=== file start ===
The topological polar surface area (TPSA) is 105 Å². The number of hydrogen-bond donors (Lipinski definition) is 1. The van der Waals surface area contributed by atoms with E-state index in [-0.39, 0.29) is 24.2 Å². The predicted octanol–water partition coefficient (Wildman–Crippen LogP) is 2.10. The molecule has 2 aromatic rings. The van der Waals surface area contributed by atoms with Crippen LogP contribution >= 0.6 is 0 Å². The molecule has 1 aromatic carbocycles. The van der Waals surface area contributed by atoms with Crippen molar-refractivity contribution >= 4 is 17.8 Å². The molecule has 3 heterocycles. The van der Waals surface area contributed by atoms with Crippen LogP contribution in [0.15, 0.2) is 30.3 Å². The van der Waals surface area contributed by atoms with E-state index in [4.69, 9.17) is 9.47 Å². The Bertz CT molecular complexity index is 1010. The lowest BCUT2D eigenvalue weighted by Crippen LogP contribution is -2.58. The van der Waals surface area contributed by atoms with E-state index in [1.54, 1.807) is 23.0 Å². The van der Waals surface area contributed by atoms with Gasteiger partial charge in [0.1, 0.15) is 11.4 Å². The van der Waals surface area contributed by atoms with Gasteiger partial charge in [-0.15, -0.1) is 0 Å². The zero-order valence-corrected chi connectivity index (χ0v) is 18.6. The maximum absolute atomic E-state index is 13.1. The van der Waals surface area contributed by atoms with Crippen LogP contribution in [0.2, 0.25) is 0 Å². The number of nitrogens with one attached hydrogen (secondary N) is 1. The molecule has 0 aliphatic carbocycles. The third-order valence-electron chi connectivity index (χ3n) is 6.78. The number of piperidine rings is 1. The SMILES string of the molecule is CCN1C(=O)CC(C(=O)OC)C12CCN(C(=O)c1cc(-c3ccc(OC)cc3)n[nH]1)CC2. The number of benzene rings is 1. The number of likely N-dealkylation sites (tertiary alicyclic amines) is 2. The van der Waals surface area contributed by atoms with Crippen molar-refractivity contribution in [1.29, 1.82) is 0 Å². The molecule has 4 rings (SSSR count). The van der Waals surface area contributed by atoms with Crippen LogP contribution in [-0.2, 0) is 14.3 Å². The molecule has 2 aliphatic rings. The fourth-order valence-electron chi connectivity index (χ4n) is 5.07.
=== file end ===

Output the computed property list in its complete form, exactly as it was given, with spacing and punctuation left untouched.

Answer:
The topological polar surface area (TPSA) is 105 Å². The number of hydrogen-bond donors (Lipinski definition) is 1. The van der Waals surface area contributed by atoms with E-state index in [-0.39, 0.29) is 24.2 Å². The predicted octanol–water partition coefficient (Wildman–Crippen LogP) is 2.10. The molecule has 2 aromatic rings. The van der Waals surface area contributed by atoms with Crippen LogP contribution >= 0.6 is 0 Å². The molecule has 1 aromatic carbocycles. The van der Waals surface area contributed by atoms with Crippen molar-refractivity contribution >= 4 is 17.8 Å². The molecule has 3 heterocycles. The van der Waals surface area contributed by atoms with Crippen LogP contribution in [0.15, 0.2) is 30.3 Å². The van der Waals surface area contributed by atoms with E-state index in [4.69, 9.17) is 9.47 Å². The Bertz CT molecular complexity index is 1010. The lowest BCUT2D eigenvalue weighted by Crippen LogP contribution is -2.58. The van der Waals surface area contributed by atoms with E-state index in [1.54, 1.807) is 23.0 Å². The van der Waals surface area contributed by atoms with Gasteiger partial charge in [0.1, 0.15) is 11.4 Å². The van der Waals surface area contributed by atoms with Gasteiger partial charge in [-0.15, -0.1) is 0 Å². The zero-order valence-corrected chi connectivity index (χ0v) is 18.6. The maximum absolute atomic E-state index is 13.1. The van der Waals surface area contributed by atoms with Crippen LogP contribution in [0.2, 0.25) is 0 Å². The number of nitrogens with one attached hydrogen (secondary N) is 1. The molecule has 0 aliphatic carbocycles. The third-order valence-electron chi connectivity index (χ3n) is 6.78. The number of piperidine rings is 1. The SMILES string of the molecule is CCN1C(=O)CC(C(=O)OC)C12CCN(C(=O)c1cc(-c3ccc(OC)cc3)n[nH]1)CC2. The number of benzene rings is 1. The number of likely N-dealkylation sites (tertiary alicyclic amines) is 2. The van der Waals surface area contributed by atoms with Crippen molar-refractivity contribution in [1.29, 1.82) is 0 Å². The molecule has 4 rings (SSSR count). The van der Waals surface area contributed by atoms with Crippen LogP contribution in [-0.2, 0) is 14.3 Å². The molecule has 2 aliphatic rings. The fourth-order valence-electron chi connectivity index (χ4n) is 5.07.